NEW DELHI -- Onion, a crucial ingredient in Indian cuisine, is on everyone's lips these days.
Soaring prices of the vegetable -- which more than doubled in recent weeks after floods damaged crops in many parts of the country -- have alarmed both consumers and sellers.
The onion shortage comes just ahead of key regional polls, including in western Maharashtra, one of the major onion-growing states of India that goes to the polls on Oct. 21. The state of Delhi, where the nation's capital is located, will also hold an election in a few months.
Well aware of the politically sensitive nature of the issue and its impact on state elections, Prime Minister Narendra Modi stopped onion exports.
In a Sept. 29 statement, the government issued an immediate ban on exports until further notice, a move that "is expected to improve domestic availability and cool prices," it said.
The central government has also asked local governments nationwide to impose limits on traders' onion stocks, and conduct raids when necessary to prevent hoarding by "unscrupulous" merchants.
Past Indian governments have collapsed due to high onion prices. In 1998, Modi's Bharatiya Janata Party was booted from power in the nation's capital after prices of the kitchen staple skyrocketed, and has yet to make a comeback. The opposition Indian National Congress ruled the state of Delhi for 15 years until 2013 before being driven from power, due partly to rising onion prices.
Indian consumers are generally more concerned about the rising costs of daily essentials than the overall economic slowdown and rising unemployment. And a spike in the price of onions, which are used in both vegetarian and non-vegetarian Indian curries, has hit them especially hard.
"Onions are in almost everything I cook for my family," says Maheshwari Dongriyal, 42, a homemaker and mother of three. "Now, instead of adding two to three onions per dish, I'm using only one," she adds, pointing out that the vegetable is selling for between 60 and 80 rupees a kilogram as opposed to just 30 rupees a few months ago. "This has disrupted my kitchen budget."
Many low-income earners, meanwhile, have stopped buying the vegetable. "I'm not purchasing onions right now," says Deepak Kumar, an employee at a small New Delhi gift shop. "It's better to have food without onions than spend so much on a single vegetable."
A majority of Indians buy vegetables from roadside vendors, who also complain that buyers are becoming scarce.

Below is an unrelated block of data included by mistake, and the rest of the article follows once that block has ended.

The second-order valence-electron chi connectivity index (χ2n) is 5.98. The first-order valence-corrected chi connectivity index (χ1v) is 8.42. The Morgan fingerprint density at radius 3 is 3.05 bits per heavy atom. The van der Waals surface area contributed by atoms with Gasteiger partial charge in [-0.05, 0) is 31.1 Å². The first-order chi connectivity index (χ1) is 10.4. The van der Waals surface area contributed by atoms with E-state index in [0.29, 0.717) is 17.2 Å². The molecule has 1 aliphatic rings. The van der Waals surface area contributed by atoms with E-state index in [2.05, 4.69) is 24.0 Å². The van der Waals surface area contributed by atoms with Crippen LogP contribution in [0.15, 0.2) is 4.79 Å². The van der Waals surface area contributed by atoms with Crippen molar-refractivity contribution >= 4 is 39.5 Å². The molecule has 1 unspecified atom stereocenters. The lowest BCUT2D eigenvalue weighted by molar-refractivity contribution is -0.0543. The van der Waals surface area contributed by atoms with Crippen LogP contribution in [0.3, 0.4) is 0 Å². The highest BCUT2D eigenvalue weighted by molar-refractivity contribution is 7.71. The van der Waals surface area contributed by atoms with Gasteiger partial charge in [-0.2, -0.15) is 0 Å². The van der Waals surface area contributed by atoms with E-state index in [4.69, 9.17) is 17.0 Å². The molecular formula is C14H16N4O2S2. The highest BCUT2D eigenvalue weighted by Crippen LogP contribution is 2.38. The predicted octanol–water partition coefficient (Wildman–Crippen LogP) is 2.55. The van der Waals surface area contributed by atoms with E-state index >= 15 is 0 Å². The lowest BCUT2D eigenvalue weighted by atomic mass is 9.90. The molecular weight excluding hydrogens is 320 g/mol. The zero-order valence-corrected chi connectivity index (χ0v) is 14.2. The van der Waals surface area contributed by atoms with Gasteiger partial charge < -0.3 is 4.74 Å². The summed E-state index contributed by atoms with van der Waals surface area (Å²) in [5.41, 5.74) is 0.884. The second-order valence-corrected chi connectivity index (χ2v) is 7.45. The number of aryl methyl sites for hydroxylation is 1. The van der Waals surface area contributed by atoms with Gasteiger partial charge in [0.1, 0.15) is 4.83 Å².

Nalku Ram, a street seller outside a temple in New Delhi, bought 100 kg of onions five days ago from a wholesaler for about 4,500 rupees but has yet to unload the entire stock.
"About two to three months ago, when onions were around 30 rupees per kilogram retail, I could sell 200 kg a day. Now, people aren't buying so much," said Ram, who on the evening of Oct. 1 was offering a kilogram of onions for 60 rupees.
Shaligram, a vendor who sells vegetables house to house from a push cart, has the same problem. "I bought 50 kg of onions from wholesalers a couple of days ago and I still have 15 kg left," he said.
The vendor does not blame slow sales on the ongoing nine-day Hindu fasting season, during which many devotees avoid onion and garlic, saying that the situation was the same last month.
Businesses relying on onion supplies have also been hammered. "Our margins have come down to 18% [due to rising prices] from 30%," said Harmeet Singh, who runs a popular eatery serving onion-based Indian delicacies. "Increasing menu prices will only lose customers, and we don't want that."
The problem is not confined to India. Neighboring Bangladesh and Nepal -- both reliant on Indian onions -- are upset as the export ban has caused prices to soar, according to media reports from the countries.
In the financial year ended March, India exported around 2.2 million tons of fresh onions compared with 1.6 million tons the previous year, according to the country's Agricultural & Processed Food Products Export Development Authority. Bangladesh, Malaysia, the UAE, Sri Lanka and Nepal were the top five buyers.
Modi has often spoken about giving growers of tomato, onion and potato top priority in government policy, spinning it into the well-worn acronym TOP used to rally farmers behind him.
Critics, however, say the government is actually more sensitive to ordinary consumers, who form a larger voting bloc than farmers who sell their vegetables to wholesalers and at times can hardly turn a profit.